For more see my “War for History Series“.
And from the news before the holidays:
The Standard headlines John Githongo’s day in court on Anglo Leasing after all these years. Of course, Kibaki knew.
Sadly, embarassingly, the testimony comes not in a criminal prosecution of the looters, nor an action by the Government of Kenya to recover any of the millions of dollars lost–nor even a defense against claims for fraudulent debt–but rather in Githongo’s defense of himself in a libel action by one of those implicated in Githongo’s corruption disclosures when he left office in 2005.
It has been such a disappointment to me to see comfortable Westerners celebrate and bask in the reflected glow of Githongo’s courage as a whistleblower over the years while ultimately selling him out by looking the other way while at the next election the tallies were rigged to keep Kibaki and his cohort in power, followed by the Uhuruto succession after which the Government paid huge additional sums on Anglo Leasing debt and went on its merry way to ramp up corruption to new heights.
Kenya will not be secure so long as its Government remains so pervasively corrupt. Foolish fickleness by the U.S. and others in the West buys us nothing of value.
From my personal Facebook page yesterday, something I wanted to share with my friends:
As I was born between the Cuban Missile Crisis and the Kennedy assassination, back during the “Mississippi Burning” era, it’s a bit hard for me to go too far down the road about how exceptionally apocalyptic this particular election is.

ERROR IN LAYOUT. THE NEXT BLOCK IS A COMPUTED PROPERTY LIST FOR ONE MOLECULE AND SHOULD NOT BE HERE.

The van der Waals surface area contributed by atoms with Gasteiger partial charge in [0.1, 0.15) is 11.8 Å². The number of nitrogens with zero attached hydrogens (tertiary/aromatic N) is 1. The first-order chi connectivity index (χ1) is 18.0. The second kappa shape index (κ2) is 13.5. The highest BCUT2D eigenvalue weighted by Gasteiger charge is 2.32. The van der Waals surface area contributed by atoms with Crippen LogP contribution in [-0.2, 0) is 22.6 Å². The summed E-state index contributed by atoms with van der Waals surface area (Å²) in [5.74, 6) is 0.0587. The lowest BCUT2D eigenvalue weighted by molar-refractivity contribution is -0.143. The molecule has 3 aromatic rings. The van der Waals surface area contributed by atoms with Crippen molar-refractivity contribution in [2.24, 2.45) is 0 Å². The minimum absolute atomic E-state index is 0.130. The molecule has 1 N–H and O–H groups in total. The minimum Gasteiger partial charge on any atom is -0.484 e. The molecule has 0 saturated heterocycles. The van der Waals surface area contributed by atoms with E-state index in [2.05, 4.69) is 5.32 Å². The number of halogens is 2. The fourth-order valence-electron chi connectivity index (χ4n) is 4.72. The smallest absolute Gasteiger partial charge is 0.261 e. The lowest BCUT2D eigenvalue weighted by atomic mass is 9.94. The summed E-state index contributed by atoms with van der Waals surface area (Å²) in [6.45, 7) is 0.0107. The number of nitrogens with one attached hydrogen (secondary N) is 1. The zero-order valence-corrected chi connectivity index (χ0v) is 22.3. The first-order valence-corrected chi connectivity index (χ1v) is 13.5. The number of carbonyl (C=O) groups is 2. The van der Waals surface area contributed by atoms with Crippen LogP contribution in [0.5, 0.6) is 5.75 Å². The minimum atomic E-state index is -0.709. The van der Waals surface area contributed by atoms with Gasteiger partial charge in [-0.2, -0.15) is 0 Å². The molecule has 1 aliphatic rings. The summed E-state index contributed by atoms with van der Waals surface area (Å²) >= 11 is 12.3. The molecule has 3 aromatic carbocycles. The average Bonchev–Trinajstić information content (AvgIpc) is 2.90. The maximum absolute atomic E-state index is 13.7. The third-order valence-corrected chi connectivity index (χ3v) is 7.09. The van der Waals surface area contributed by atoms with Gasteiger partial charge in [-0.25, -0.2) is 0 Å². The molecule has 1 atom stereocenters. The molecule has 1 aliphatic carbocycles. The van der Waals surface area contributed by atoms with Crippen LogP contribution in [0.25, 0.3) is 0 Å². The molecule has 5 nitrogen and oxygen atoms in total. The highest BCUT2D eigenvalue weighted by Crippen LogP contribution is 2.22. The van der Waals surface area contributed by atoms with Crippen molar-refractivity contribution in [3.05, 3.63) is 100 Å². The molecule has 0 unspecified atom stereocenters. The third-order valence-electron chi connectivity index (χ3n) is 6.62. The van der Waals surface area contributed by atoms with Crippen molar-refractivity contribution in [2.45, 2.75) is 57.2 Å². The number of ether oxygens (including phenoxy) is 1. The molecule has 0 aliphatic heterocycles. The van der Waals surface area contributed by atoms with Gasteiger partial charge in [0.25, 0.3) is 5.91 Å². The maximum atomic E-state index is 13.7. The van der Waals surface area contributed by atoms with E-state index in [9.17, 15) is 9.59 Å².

I will also note that if the wolf is really at the door this time, it is only to be expected that so many people can’t hear the warnings because so many people were screaming “wolf” about each of the the last two people who got elected.
Likewise, it seems pretty silly to me to think that we should look to anyone that fights to the top of the dogpile in our current politics for grand moral or spiritual leadership–just because we have generally run down or torn down other institutions does not mean that we can find a substitute in politics. Sure we have a pretty decadent culture in many ways–how have our serially reactive choices for president since the late 70s really made a big impact on this? We are also, of course, in some ways better than we we were 50 years ago.
None of us has a crystal ball and it is very much guesswork to know how the next presidential term will play out–we have to do our best but we ought to be humble enough not to claim certainty about future events. If Trump, who I could never vote for, wins, I’m not going to give up on my country, nor if Hillary wins am I going to suddenly decide that she doesn’t need to be “watched like a hawk” so to speak. Personally, I have a good record of being as gullible as the next person in voting.
Small things from the Long War. It’s well and good for the Navy to buy local to feed our sailors to support the Djibouti economy. And not sending an observation mission to Djibouti’s most recent election was also progress. (Of course you will remember IGAD sent its delegation headed by Issac Hassan, who is now in the process of being bought out of his position as chair of Kenya’s IIEC/IEBC which we have supported, but we had the integrity to stay off this one. See my post here.)
The bakery in this picture is actually from Addis Ababa under the “developmental state” regime in 2007. We would overnight in Addis on our way from Nairobi to Hargeisa. With no democracy to be promoted I could just visit and take pictures, although shortly before I visited this bakery I was stopped by a concerned stranger with the warning that “they will kill you” for taking pictures. Fortunately they didn’t.